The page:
Tuesday, October 6, 2015

Mini Review: Newt's Emerald by Garth Nix

Newt's Emerald 
by Garth Nix
Read: June 21 - 22, 2015
Published: October 13, 2015 by Katherine Tegen Books 
Source: BEA
Category: YA, historical fantasy, Regency England, cross dressing girls

Lady Truthful will inherit her family’s most valued heirloom on her eighteenth birthday. Until the Newington Emerald is stolen.

Lady Truthful, nicknamed “Newt” by her boy cousins, discovers that to her horror, the people closest to her have been framed for the theft. But Newt won’t let their reputations be damaged by rumors from a false accusation. Her plan is simple: go to London to recover the missing jewel. Despite her best intentions, a young lady travelling alone is frankly unacceptable behavior. So Newt and her aunt devise another plan…one that entails men’s clothing and a mustache.

While in disguise, Truthful encounters the handsome but shrewd major Harnett, who to her amazement volunteers to help find the missing emerald under the assumption that she is a man, Henri de Vienne. But once she and her unsuspecting ally are caught up in a dangerous adventure, Truthful realizes something else is afoot: the beating of her heart.

Truthful has far more than romantic complications to worry about. The stolen emerald is no ordinary heirloom-it is the source of the family’s luck and has the power to yield vast magic. It would be completely disastrous if it fell into the wrong hands. The fate of England depends on Truthful securing the emerald.

After reading two long middle-in-a-trilogy books in row I needed something lighter and quicker and that's exactly what I got with Newt's Emerald. This book is a little bit silly and a whole lot of delightful fun. Plus as a huge fan of regency romance, it was a wonderful nod to a favorite genres. Along with the mystery of a lost emerald, are hidden identities, a cross dressing girl, balls, spies and high speed boat chases. I never fully became engaged in the magic of this world. I was more interested in the historical aspects. But I loved following Lady Truthful and Charles on their adventures as they slowly come to terms with how they really feel about each other in a sweet slow romance.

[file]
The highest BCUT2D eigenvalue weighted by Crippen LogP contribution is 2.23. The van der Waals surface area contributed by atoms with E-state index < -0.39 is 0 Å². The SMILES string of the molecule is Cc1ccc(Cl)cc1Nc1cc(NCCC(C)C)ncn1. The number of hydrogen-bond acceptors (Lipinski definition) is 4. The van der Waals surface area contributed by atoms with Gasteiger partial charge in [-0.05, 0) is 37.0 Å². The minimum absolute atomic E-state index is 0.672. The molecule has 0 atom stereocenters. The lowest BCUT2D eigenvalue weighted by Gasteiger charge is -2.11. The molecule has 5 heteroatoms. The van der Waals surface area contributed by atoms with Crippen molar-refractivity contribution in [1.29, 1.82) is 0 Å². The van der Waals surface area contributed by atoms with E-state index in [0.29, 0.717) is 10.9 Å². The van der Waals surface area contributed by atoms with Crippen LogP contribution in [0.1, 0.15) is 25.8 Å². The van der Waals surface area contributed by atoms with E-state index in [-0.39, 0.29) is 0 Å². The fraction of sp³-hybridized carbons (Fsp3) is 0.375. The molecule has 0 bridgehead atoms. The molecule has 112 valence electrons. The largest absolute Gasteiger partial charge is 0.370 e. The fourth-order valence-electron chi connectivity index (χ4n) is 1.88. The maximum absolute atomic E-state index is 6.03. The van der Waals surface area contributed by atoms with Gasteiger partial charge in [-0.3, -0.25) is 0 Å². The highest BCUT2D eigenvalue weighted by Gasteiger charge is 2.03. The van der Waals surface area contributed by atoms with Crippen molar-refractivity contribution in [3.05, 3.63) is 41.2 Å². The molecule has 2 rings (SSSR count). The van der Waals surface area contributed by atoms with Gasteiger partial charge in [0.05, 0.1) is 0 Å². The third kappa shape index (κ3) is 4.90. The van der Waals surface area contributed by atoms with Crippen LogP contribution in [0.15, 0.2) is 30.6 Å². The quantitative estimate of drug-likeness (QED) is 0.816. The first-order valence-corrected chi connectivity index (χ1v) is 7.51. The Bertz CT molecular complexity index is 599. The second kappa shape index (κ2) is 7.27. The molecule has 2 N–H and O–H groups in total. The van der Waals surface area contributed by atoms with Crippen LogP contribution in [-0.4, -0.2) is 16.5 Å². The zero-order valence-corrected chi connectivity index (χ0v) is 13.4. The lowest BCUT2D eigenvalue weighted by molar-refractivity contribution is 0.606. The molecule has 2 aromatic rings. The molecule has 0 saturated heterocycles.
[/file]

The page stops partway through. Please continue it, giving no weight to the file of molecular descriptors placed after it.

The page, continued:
Love Triangle Factor: None
Cliffhanger Scale: Standalone

Friday, October 2, 2015

Six of Crows by Leigh Bardugo

Six of Crows
by Leigh Bardugo
Read: August 12 - 21, 2015
September 29, 2015 by Henry Holt and Company
Source: BEA
Category: YA, fantasy, Grisha-verse, heists

Ketterdam: a bustling hub of international trade where anything can be had for the right price—and no one knows that better than criminal prodigy Kaz Brekker. Kaz is offered a chance at a deadly heist that could make him rich beyond his wildest dreams. But he can't pull it off alone...

A convict with a thirst for revenge.

A sharpshooter who can't walk away from a wager.

A runaway with a privileged past.

A spy known as the Wraith.

A Heartrender using her magic to survive the slums. 

A thief with a gift for unlikely escapes. 

Six dangerous outcasts. One impossible heist. Kaz's crew is the only thing that might stand between the world and destruction—if they don't kill each other first.

I'm not sure why, but I've struggled to write a review of this book. I read Six of Crows back in August and enjoyed it so much. Plus the more I think about it, the more I like it. Over time, I've found that one of the best indicators of how much I enjoyed a story is how much it's stuck with me. In leu of a proper review (hey that rhymes!), I'm going to write a list of why I think you should read this book: 

You should read this book if...

1) You loved the Grisha trilogy (obviously!) - I don't think you people need much convincing, Hopefully you all have your copies already. This book has a completely new cast of characters but there are some hints to our beloveds, and it's wonderful digging further inside of a world you've already visited. There is so much more to explore, and many more fascinating characters to meet. Plus a lot more danger and intrigue, magic and mayhem to be had. 

2) You didn't like, or didn't read the Grisha trilogy - This story can stand on it's own, so don't worry about missing past information if you haven't read the other books (although I do recommend the trilogy). Six of Crows is set in the same world as Shadow and Bone, but this book felt a little more grown up to me. I think because it's a third person narrative and an ensemble cast, all of which I enjoy in my fantasy. The book isn't focused on one girl's growth like so many YA trilogies, and I think following a group of characters makes it feel more complex.